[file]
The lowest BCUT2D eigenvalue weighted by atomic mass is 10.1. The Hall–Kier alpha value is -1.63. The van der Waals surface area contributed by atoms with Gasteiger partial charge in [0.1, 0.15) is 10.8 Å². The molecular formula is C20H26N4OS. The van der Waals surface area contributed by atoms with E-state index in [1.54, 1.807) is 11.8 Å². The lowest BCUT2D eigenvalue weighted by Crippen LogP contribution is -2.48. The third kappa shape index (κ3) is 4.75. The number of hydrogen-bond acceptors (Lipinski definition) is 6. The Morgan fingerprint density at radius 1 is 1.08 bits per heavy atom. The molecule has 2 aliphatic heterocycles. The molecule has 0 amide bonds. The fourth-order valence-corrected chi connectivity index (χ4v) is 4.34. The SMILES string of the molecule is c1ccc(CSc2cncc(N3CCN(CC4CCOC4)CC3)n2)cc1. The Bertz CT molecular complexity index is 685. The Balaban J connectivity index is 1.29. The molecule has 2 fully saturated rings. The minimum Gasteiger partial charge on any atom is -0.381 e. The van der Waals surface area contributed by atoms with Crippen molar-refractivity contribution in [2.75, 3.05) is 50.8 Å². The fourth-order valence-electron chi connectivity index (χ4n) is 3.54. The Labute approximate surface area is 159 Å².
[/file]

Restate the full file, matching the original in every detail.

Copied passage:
The lowest BCUT2D eigenvalue weighted by atomic mass is 10.1. The Hall–Kier alpha value is -1.63. The van der Waals surface area contributed by atoms with Gasteiger partial charge in [0.1, 0.15) is 10.8 Å². The molecular formula is C20H26N4OS. The van der Waals surface area contributed by atoms with E-state index in [1.54, 1.807) is 11.8 Å². The lowest BCUT2D eigenvalue weighted by Crippen LogP contribution is -2.48. The third kappa shape index (κ3) is 4.75. The number of hydrogen-bond acceptors (Lipinski definition) is 6. The Morgan fingerprint density at radius 1 is 1.08 bits per heavy atom. The molecule has 2 aliphatic heterocycles. The molecule has 0 amide bonds. The fourth-order valence-corrected chi connectivity index (χ4v) is 4.34. The SMILES string of the molecule is c1ccc(CSc2cncc(N3CCN(CC4CCOC4)CC3)n2)cc1. The Bertz CT molecular complexity index is 685. The Balaban J connectivity index is 1.29. The molecule has 2 fully saturated rings. The minimum Gasteiger partial charge on any atom is -0.381 e. The van der Waals surface area contributed by atoms with Crippen molar-refractivity contribution in [2.75, 3.05) is 50.8 Å². The fourth-order valence-electron chi connectivity index (χ4n) is 3.54. The Labute approximate surface area is 159 Å².